Tuberculosis (TB) is a vital public health problem facing England. Rates have stabilised over the past seven years, but the incidence of TB in England remains high compared to most other Western European countries.
TB is transmitted from person to person by the inhalation of infectious droplets, coughed by patients with TB. It will infect about half of their close contacts such as family or household members. Once infected, only a minority will go on to develop clinical disease and this usually occurs within 2-5 years but occasionally it can occur many years later. This long and unpredictable chain of transmission can be interrupted by rapid diagnosis and treatment of cases and our experience demonstrates that rigorous TB control programmes can lead to major reductions in the rate of TB.
Contact tracing from information volunteered by the patient is insufficient to find all linked cases. The main tool for examining the relatedness of cases is called strain typing, where molecular methods are used to examine the relatedness between TB bacteria from different patients to identify transmission. The National Strain Typing Service, established in 2010, involves prospectively typing all new TB isolates. Clusters of patients with indistinguishable typing profiles which fulfil certain criteria are then investigated to try to identify epidemiological links and transmission settings to inform a public health response.
Recently published work on the investigation of TB clusters in Canada and England has shown that whole genome sequencing offers superior discrimination to the current 24 locus MIRU-VNTR method. PHE was a major partner in the England work and PHE’s Public Health Laboratory Birmingham provided the TB specimens and epidemiological linkage with Oxford University.
In addition the Birmingham lab worked together with Oxford University and two other labs in England and international partners (from Germany, Ireland, France and Canada) to establish the feasibility of applying whole genome sequencing rapidly and consistently in multiple laboratories plus sharing the analysis and interpretation.
The genome sequence provides information to identify the mycobacterial species and gives a prediction of the phenotypic drug resistance as well as comparing with known strains to determine their relatedness. Further research work is also taking place to refine the sensitivity and specificity of drug resistance predictions.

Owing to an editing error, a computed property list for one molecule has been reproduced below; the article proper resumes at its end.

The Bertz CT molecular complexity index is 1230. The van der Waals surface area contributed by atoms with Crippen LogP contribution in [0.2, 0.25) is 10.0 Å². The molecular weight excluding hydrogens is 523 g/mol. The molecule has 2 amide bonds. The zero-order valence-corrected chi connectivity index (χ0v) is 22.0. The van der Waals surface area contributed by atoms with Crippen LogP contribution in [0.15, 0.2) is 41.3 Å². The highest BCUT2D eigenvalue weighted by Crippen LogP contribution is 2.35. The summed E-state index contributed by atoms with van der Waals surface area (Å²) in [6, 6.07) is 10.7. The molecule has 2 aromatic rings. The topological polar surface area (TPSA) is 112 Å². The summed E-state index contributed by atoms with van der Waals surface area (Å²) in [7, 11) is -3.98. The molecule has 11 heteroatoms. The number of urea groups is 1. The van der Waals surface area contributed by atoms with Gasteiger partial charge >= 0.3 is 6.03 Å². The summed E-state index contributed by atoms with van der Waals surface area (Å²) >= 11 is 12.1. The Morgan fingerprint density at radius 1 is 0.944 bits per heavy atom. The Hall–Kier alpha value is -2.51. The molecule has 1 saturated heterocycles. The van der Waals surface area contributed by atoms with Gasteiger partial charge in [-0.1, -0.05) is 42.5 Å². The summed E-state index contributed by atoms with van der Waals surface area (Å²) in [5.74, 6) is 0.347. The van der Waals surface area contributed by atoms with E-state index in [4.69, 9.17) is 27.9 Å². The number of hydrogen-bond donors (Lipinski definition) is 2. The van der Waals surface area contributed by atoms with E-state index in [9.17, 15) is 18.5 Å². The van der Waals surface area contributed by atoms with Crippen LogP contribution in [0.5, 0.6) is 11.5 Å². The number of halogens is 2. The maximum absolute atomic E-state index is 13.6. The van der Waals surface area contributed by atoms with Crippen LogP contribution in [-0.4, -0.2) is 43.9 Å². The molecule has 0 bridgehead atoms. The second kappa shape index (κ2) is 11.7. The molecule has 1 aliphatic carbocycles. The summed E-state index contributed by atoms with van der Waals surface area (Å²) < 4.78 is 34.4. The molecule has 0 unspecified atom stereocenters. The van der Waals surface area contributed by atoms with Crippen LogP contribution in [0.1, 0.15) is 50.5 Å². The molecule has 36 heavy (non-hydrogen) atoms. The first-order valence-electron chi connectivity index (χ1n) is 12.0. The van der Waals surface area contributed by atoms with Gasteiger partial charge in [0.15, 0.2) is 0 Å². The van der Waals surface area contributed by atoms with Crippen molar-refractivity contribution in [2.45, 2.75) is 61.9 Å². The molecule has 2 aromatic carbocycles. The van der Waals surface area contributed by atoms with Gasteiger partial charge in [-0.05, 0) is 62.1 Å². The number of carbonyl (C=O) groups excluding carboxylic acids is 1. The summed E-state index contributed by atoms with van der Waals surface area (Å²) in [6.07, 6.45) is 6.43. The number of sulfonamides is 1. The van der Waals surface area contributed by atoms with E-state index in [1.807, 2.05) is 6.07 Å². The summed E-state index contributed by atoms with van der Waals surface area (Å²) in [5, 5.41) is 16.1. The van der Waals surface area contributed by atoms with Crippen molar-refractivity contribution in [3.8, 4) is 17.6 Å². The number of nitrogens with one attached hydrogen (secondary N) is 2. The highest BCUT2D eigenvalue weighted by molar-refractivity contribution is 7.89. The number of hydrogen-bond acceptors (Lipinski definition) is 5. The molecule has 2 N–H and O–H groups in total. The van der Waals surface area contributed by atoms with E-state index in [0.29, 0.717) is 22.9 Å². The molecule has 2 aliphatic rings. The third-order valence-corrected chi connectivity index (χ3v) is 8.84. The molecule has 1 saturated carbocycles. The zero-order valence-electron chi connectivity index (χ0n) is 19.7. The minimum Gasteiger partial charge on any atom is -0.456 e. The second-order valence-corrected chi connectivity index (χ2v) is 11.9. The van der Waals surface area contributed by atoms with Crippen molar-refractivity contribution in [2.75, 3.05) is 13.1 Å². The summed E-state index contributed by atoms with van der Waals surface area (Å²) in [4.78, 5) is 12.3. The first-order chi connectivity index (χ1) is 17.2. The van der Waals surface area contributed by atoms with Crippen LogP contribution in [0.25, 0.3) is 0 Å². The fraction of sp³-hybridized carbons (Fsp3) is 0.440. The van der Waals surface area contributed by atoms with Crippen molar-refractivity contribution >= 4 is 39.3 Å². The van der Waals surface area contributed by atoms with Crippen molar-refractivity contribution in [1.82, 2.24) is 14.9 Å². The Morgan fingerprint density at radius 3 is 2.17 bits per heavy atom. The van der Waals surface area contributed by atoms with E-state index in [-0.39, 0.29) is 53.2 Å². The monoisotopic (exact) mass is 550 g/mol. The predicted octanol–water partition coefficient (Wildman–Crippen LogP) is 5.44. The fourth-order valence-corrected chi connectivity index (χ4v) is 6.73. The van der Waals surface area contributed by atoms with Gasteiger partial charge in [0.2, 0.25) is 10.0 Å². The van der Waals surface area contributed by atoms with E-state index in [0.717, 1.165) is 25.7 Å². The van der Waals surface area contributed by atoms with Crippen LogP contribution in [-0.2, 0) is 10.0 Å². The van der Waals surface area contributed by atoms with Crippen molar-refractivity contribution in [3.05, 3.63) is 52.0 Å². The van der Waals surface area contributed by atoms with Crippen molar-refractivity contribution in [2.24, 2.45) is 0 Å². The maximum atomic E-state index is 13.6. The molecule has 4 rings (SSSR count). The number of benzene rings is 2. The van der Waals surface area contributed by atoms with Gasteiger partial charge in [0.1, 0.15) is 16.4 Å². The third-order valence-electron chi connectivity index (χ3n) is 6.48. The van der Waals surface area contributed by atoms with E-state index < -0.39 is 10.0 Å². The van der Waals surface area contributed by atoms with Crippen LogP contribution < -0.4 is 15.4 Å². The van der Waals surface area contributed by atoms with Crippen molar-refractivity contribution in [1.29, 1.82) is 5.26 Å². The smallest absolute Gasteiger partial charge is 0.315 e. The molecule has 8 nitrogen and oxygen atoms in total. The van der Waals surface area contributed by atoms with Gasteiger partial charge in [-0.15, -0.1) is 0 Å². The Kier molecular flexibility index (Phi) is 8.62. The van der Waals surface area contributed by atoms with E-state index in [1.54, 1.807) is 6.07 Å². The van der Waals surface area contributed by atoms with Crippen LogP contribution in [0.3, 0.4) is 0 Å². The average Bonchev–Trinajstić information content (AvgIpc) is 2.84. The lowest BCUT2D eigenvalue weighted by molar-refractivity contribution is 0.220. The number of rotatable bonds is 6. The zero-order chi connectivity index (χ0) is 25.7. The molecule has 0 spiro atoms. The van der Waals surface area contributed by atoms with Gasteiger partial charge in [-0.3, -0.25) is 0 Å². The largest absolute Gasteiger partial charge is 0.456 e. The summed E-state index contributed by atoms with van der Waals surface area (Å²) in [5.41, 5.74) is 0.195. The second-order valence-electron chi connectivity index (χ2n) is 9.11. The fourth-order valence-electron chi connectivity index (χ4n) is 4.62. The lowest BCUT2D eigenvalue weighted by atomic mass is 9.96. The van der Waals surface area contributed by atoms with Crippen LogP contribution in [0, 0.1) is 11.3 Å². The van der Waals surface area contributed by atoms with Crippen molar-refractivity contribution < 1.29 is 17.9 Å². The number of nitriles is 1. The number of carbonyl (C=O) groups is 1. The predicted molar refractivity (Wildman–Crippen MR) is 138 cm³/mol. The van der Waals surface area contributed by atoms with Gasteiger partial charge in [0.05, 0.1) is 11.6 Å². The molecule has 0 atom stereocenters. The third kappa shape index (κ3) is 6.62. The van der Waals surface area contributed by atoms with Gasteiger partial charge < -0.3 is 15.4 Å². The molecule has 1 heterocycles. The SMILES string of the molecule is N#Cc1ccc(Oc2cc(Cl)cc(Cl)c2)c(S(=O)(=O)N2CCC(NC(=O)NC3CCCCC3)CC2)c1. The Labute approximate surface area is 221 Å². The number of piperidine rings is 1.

This second project developed a more rapid method of extracting DNA from TB and sequencing locally, as soon as the culture had grown in each of the eight laboratories the raw information from the sequencing was assembled and analysed and a collaborative approach ensured that all eight centres were able to implement the techniques and share results.
In December 2012 the Prime Minister announced that the UK would sequence 100,000 human genomes to develop capacity and capability in genetic science. PHE has been asked by the Department of Health to lead developments in pathogen sequencing to link into the work on human genomes. PHE has decided that a pilot to use the sequencing of TB in real time should be part of this work.
We are now moving into an exciting phase of the work with a PHE led pilot, based initially in Birmingham. The pilot will sequence all cultured isolates of mycobacteria as rapidly as possible, in parallel with the existing reference service for identification, drug resistance testing and strain typing.
In the early stages, sequencing will be carried out on all strains identified as being Mycobacterium tuberculosis. All TB isolates will also be examined using MIRU-VNTR and the pilot will work closely with NHS labs to develop an accredited sequencing service. The pilot will run for the next year and lessons will be learnt about how to set up the service and how to run it. Speed, accuracy and reproducibility against the current diagnostic service will be considered in an analysis of cost effectiveness.
The work will help us examine how data from the sequencing service is linked to routine TB surveillance and how the benefit that greater depth of knowledge, which sequencing brings, will be shared.
All of this work shows the need for development and training for the scientists in laboratories, epidemiologists, clinicians and public health doctors so that together as a team we can learn how to achieve better control of TB and contribute to a reduction in TB in England whilst also making an important pathogen based contribution to the 100,000 Genome Project.
Featured image Mycobacterium tuberculosis Bacteria, the Cause of TB by NIAID. Used under Creative Commons.